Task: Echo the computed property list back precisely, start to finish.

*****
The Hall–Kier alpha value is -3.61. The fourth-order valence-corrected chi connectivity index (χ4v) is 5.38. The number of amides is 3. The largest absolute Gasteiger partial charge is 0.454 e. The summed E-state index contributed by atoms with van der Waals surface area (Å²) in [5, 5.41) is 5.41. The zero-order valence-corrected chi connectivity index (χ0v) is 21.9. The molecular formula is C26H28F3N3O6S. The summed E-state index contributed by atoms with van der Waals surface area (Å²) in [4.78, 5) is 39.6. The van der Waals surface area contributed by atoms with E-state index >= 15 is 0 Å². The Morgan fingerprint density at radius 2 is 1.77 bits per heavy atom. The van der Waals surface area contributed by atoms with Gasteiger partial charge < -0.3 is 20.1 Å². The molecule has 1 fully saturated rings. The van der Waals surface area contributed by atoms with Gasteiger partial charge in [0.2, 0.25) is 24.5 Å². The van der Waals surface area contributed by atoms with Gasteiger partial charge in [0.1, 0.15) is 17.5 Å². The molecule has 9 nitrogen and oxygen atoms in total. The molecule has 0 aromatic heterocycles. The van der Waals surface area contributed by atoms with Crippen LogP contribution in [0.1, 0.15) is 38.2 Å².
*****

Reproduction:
The Hall–Kier alpha value is -3.61. The fourth-order valence-corrected chi connectivity index (χ4v) is 5.38. The number of amides is 3. The largest absolute Gasteiger partial charge is 0.454 e. The summed E-state index contributed by atoms with van der Waals surface area (Å²) in [5, 5.41) is 5.41. The zero-order valence-corrected chi connectivity index (χ0v) is 21.9. The molecular formula is C26H28F3N3O6S. The summed E-state index contributed by atoms with van der Waals surface area (Å²) in [4.78, 5) is 39.6. The van der Waals surface area contributed by atoms with E-state index >= 15 is 0 Å². The Morgan fingerprint density at radius 2 is 1.77 bits per heavy atom. The van der Waals surface area contributed by atoms with Gasteiger partial charge < -0.3 is 20.1 Å². The molecule has 1 fully saturated rings. The van der Waals surface area contributed by atoms with Gasteiger partial charge in [0.2, 0.25) is 24.5 Å². The van der Waals surface area contributed by atoms with Gasteiger partial charge in [0.1, 0.15) is 17.5 Å². The molecule has 9 nitrogen and oxygen atoms in total. The molecule has 0 aromatic heterocycles. The van der Waals surface area contributed by atoms with Crippen LogP contribution in [0.1, 0.15) is 38.2 Å².